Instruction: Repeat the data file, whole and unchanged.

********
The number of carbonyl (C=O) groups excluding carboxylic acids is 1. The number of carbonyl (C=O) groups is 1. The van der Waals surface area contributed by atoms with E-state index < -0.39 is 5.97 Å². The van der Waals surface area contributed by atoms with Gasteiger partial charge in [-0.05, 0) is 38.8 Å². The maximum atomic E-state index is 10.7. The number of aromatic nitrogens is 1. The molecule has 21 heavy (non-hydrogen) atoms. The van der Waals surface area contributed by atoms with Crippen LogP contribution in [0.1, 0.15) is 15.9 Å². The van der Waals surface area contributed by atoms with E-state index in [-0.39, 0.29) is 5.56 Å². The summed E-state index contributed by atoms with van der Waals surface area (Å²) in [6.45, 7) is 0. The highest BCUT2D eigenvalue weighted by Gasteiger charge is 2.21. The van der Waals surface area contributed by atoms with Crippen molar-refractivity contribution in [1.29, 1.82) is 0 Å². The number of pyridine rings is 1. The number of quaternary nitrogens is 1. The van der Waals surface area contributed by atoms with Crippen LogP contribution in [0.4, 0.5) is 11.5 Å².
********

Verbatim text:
The number of carbonyl (C=O) groups excluding carboxylic acids is 1. The number of carbonyl (C=O) groups is 1. The van der Waals surface area contributed by atoms with E-state index < -0.39 is 5.97 Å². The van der Waals surface area contributed by atoms with Gasteiger partial charge in [-0.05, 0) is 38.8 Å². The maximum atomic E-state index is 10.7. The number of aromatic nitrogens is 1. The molecule has 21 heavy (non-hydrogen) atoms. The van der Waals surface area contributed by atoms with Crippen LogP contribution in [0.1, 0.15) is 15.9 Å². The van der Waals surface area contributed by atoms with E-state index in [-0.39, 0.29) is 5.56 Å². The summed E-state index contributed by atoms with van der Waals surface area (Å²) in [6.45, 7) is 0. The highest BCUT2D eigenvalue weighted by Gasteiger charge is 2.21. The van der Waals surface area contributed by atoms with Crippen molar-refractivity contribution in [1.29, 1.82) is 0 Å². The number of pyridine rings is 1. The number of quaternary nitrogens is 1. The van der Waals surface area contributed by atoms with Crippen LogP contribution in [0.4, 0.5) is 11.5 Å².